Another organisation that has shown the importance of rewarding customers with incentives they really want is the recently launched 'Club Lloyds' scheme from Lloyds Bank. And with a massive 302,240 of Brits switching banks during the last three months of 2013, it proves just how competitive the market is, with customers being loyal one minute and switching providers the next.
Five steps to success The majority of customer retention strategies are driven by reactionary panic. However, understanding the issues your current customers are facing and going the extra mile to maintain their trust in you is paramount. The following are the key principles in executing an effective customer retention strategy for your organisation and how to foster loyalty and repeat business:
- Ease of redemption Rewards must be quick and easy to redeem, without any high level of effort on behalf of the customer. Vodafone Freebee Rewardz is a prime example. By offering customers lifestyle rewards and point based loyalty schemes, it is making the incentive easy to redeem, with the financial benefits instantly available for customers to see.
- Reward choice There is no optimal number of rewards that should be offered, as this varies on a programme by programme basis and is driven by factors including the spread of customer demographics, budget and programme objectives. New rewards can be trialled on a tactical basis to assess impact on customer behaviour and the most important thing is to remember they must be relevant to the audience and something they really do want.
- Maintain excitement Customers tend to get used to loyalty programmes quickly, so it is important that a reward scheme does not become too familiar. Customers can also, over time, begin to view loyalty rewards as an entitlement rather than a gift. This can be avoided by regularly refreshing or enhancing a programme so that there is always something new to please and engage the customer.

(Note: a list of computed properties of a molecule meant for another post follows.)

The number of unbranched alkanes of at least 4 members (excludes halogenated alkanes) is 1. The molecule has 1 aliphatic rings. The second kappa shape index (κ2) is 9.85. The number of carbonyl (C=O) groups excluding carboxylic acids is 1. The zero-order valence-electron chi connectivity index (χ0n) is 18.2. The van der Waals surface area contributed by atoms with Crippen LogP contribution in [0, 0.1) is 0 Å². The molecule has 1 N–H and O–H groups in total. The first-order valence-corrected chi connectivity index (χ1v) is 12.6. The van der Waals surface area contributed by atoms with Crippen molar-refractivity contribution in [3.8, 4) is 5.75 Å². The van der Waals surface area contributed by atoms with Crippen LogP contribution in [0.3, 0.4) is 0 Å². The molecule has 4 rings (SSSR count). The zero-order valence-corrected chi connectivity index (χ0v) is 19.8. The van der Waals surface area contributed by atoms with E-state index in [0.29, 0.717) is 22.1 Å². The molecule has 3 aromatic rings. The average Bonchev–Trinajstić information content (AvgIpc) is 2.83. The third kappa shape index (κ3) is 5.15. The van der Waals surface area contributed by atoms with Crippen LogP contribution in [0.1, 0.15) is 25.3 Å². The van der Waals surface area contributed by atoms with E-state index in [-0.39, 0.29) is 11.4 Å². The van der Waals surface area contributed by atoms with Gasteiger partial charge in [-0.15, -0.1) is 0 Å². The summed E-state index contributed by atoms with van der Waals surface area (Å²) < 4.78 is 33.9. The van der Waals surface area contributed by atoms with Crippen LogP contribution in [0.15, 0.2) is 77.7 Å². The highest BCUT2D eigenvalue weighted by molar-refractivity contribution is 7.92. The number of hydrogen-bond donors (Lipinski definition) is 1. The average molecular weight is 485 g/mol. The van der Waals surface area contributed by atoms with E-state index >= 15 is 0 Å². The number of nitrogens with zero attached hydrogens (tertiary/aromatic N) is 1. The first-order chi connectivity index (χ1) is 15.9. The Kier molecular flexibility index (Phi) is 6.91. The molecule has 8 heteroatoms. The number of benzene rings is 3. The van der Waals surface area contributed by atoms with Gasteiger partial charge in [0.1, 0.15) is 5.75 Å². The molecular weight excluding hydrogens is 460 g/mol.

- Surprise and delight Providing a reward that a customer isn't expecting can be a very powerful tool. By giving customers an incentive to win as they spend, the perceived value and memorability of the brand is amplified. With Lloyds Everyday Offers, current account customers have the chance to earn up to 15% cashback from places they already regularly shop at.
- Communication and engagement Effective communication is the key to the success of any loyalty programme. It is important to ensure customers understand the initiative and value of what they are being offered. Points statements, reward reminder emails and programme enhancement updates are simple and effective ways to drive customer engagement and cement the ongoing bond with the brand.
The old saying "the customer is king" still holds true today and, with so many options and offers available for today's consumer, it is often the small things that can make the difference between holding onto your customer base and them switching allegiance. Putting simple steps in place to reward loyalty for frequent shoppers and subscribers, as well as giving them the same or comparable opportunities as new users will ensure they have no reason to go elsewhere.